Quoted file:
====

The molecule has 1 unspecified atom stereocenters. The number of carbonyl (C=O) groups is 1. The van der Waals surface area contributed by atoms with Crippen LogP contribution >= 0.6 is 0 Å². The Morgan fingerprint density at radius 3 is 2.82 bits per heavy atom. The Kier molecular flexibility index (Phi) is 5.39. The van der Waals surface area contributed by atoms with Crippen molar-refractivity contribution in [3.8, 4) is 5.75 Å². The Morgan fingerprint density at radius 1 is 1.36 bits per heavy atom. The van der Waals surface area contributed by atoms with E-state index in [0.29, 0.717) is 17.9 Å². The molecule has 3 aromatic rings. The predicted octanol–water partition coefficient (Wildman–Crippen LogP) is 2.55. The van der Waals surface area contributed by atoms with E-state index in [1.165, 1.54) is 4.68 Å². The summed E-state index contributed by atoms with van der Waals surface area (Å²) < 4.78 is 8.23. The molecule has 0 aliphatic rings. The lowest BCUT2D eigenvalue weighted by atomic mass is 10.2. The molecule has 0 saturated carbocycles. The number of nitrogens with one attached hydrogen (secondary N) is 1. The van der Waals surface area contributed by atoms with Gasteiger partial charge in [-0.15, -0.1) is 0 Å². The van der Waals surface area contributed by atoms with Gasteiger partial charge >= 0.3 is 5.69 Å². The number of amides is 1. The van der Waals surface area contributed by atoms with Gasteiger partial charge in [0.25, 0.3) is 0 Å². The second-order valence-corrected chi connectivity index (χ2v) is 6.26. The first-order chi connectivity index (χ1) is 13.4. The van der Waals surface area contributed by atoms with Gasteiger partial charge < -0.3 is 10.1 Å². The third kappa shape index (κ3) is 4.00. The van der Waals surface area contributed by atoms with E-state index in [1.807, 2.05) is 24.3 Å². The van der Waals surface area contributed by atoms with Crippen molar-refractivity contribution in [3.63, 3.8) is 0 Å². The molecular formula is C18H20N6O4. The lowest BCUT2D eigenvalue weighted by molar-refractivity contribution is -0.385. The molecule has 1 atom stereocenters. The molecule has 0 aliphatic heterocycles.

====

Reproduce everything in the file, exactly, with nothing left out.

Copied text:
The molecule has 1 unspecified atom stereocenters. The number of carbonyl (C=O) groups is 1. The van der Waals surface area contributed by atoms with Crippen LogP contribution >= 0.6 is 0 Å². The Morgan fingerprint density at radius 3 is 2.82 bits per heavy atom. The Kier molecular flexibility index (Phi) is 5.39. The van der Waals surface area contributed by atoms with Crippen molar-refractivity contribution in [3.8, 4) is 5.75 Å². The Morgan fingerprint density at radius 1 is 1.36 bits per heavy atom. The van der Waals surface area contributed by atoms with E-state index in [0.29, 0.717) is 17.9 Å². The molecule has 3 aromatic rings. The predicted octanol–water partition coefficient (Wildman–Crippen LogP) is 2.55. The van der Waals surface area contributed by atoms with E-state index in [1.165, 1.54) is 4.68 Å². The summed E-state index contributed by atoms with van der Waals surface area (Å²) < 4.78 is 8.23. The molecule has 0 aliphatic rings. The lowest BCUT2D eigenvalue weighted by atomic mass is 10.2. The molecule has 0 saturated carbocycles. The number of nitrogens with one attached hydrogen (secondary N) is 1. The van der Waals surface area contributed by atoms with Gasteiger partial charge in [-0.15, -0.1) is 0 Å². The van der Waals surface area contributed by atoms with Gasteiger partial charge >= 0.3 is 5.69 Å². The number of amides is 1. The van der Waals surface area contributed by atoms with Gasteiger partial charge in [0.25, 0.3) is 0 Å². The second-order valence-corrected chi connectivity index (χ2v) is 6.26. The first-order chi connectivity index (χ1) is 13.4. The van der Waals surface area contributed by atoms with Gasteiger partial charge < -0.3 is 10.1 Å². The third kappa shape index (κ3) is 4.00. The van der Waals surface area contributed by atoms with E-state index in [1.807, 2.05) is 24.3 Å². The van der Waals surface area contributed by atoms with Crippen molar-refractivity contribution in [3.63, 3.8) is 0 Å². The molecular formula is C18H20N6O4. The lowest BCUT2D eigenvalue weighted by molar-refractivity contribution is -0.385. The molecule has 1 atom stereocenters. The molecule has 0 aliphatic heterocycles.